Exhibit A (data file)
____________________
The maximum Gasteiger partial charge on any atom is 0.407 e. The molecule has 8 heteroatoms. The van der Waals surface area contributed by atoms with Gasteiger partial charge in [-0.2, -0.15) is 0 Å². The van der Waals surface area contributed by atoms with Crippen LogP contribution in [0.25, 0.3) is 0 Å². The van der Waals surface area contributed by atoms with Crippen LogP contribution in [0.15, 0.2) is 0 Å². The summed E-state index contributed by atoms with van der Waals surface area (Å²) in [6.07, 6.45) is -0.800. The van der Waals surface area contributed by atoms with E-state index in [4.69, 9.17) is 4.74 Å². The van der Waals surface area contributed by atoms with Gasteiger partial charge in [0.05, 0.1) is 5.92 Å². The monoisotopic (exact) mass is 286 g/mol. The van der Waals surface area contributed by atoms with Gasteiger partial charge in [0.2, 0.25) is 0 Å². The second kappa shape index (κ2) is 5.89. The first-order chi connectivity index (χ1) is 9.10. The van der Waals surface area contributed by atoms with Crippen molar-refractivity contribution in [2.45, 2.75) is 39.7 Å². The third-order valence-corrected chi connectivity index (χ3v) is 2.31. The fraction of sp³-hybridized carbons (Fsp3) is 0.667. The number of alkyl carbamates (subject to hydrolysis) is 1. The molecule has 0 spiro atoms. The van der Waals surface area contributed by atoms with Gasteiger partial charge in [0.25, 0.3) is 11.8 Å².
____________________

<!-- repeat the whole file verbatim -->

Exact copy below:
The maximum Gasteiger partial charge on any atom is 0.407 e. The molecule has 8 heteroatoms. The van der Waals surface area contributed by atoms with Gasteiger partial charge in [-0.2, -0.15) is 0 Å². The van der Waals surface area contributed by atoms with Crippen LogP contribution in [0.25, 0.3) is 0 Å². The van der Waals surface area contributed by atoms with Crippen LogP contribution in [0.15, 0.2) is 0 Å². The summed E-state index contributed by atoms with van der Waals surface area (Å²) in [6.07, 6.45) is -0.800. The van der Waals surface area contributed by atoms with E-state index in [4.69, 9.17) is 4.74 Å². The van der Waals surface area contributed by atoms with Gasteiger partial charge in [0.05, 0.1) is 5.92 Å². The monoisotopic (exact) mass is 286 g/mol. The van der Waals surface area contributed by atoms with Gasteiger partial charge in [0.2, 0.25) is 0 Å². The second kappa shape index (κ2) is 5.89. The first-order chi connectivity index (χ1) is 9.10. The van der Waals surface area contributed by atoms with Crippen molar-refractivity contribution in [2.45, 2.75) is 39.7 Å². The third-order valence-corrected chi connectivity index (χ3v) is 2.31. The fraction of sp³-hybridized carbons (Fsp3) is 0.667. The number of alkyl carbamates (subject to hydrolysis) is 1. The molecule has 0 spiro atoms. The van der Waals surface area contributed by atoms with Gasteiger partial charge in [0.25, 0.3) is 11.8 Å².